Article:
Rick Santelli, the CNBC talking head who helped launch the Tea Party/John Bircher/Angry Conservative movement, was at it again on CNBC on Monday. We credit his rant against homeowners as playing a major role in originating the Tea Partiers in our new book, Over The Cliff.
He's like a lot of these free-market religious freaks who believe that tax cuts magically pay for themselves, even when Ronald Reagan proved that a fallacy. For anyone to deny the First Commandment of Conservatism was too much for him to handle and he stormed off the set.
Contributor Steve Liesman rebutted, asking Santelli, “Unaffected how? Unaffected by being much higher if more teachers and policemen were laid off?” Liesman also challenged the familiar conservative tax refrain, stating, “In general, I would say the rule is this, is that lower taxes generally do not pay for themselves.”
Liesman’s points threw Santelli into a mental breakdown. When prompted on whether tax cuts would truly help address the deficit, he and fellow right-wing economist Jeff Nielson launched into a childish tirade against government spending and the capital gains tax:
LIESMAN: Let me get this straight, all you guys wanna cut taxes en route to bringing down the deficit,
SANTELLI: No I didn’t say anything about taxes Steve. I want the government to stop spending! Stop spending! Stop spending! Stop spending! Stop spending! That’s what we want! Stop spending!
NIELSON: And cut capital gains spending! Cut capital gains. Cut capital..make it zero percent and see what happens. [...]
LIESMAN: You know, you know I just — I just keep saying what the data show and the data show that the tax cuts don’t pay for themselves. By the way –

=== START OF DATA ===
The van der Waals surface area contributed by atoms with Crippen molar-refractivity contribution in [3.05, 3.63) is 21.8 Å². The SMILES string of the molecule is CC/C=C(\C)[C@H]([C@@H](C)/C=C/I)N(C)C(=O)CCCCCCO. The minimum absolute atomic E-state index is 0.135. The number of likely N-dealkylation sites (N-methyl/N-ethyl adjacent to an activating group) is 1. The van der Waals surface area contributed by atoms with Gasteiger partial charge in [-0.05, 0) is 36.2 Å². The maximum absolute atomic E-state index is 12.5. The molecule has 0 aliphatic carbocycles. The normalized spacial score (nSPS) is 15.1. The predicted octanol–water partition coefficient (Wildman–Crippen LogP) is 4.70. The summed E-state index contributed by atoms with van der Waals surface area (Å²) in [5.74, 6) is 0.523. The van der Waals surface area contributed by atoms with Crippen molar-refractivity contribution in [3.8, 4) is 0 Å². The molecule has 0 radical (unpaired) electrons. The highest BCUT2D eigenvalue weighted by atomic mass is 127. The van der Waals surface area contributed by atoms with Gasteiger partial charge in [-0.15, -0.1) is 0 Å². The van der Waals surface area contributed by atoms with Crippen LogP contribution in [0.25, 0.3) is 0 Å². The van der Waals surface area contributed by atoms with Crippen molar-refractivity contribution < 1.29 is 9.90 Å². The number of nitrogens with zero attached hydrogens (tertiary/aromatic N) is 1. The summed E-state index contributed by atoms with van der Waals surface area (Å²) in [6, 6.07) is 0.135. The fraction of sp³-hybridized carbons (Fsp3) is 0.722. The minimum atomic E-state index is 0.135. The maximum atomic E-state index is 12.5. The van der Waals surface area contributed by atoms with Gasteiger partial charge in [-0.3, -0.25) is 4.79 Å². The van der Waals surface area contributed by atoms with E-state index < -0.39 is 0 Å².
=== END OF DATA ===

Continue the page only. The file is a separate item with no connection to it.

SANTELLI: Oh you wouldn’t know data if it bit you on the nose.
SANTELLI: Go read some Austrian economist instead of the funny pages!
Liesman tried one more time to question how “we are going to cut taxes and deficit spending at the same time.” Santelli yelled in reply: “Go back to Russia where you understand the state and the citizen” and walked off the set.
Santelli and Nielson are just flatly wrong on their stance on federal spending and taxes. As Nobel-prize winning economist Paul Krugman recently noted, “[P]enny-pinching at a time like this isn’t just cruel; it endangers the nation’s future” and “doesn’t even do much to reduce our future debt burden, because stinting on spending now threatens the economic recovery, and with it the hope for rising revenues.”
Santelli acts just like your typical WATB conservative when confronted. I had a similar situation with Andrew Breitbart at a panel we were on together in Los Angeles. He's a typical bully and he didn't like it very much when I got into his face after he picked up my notebook when I wasn't looking and began reading my notes. Santelli doesn't appear to be drunk, as did Breitbart, but a hissy fit is still a hissy fit. It tells us everything we need to know about them.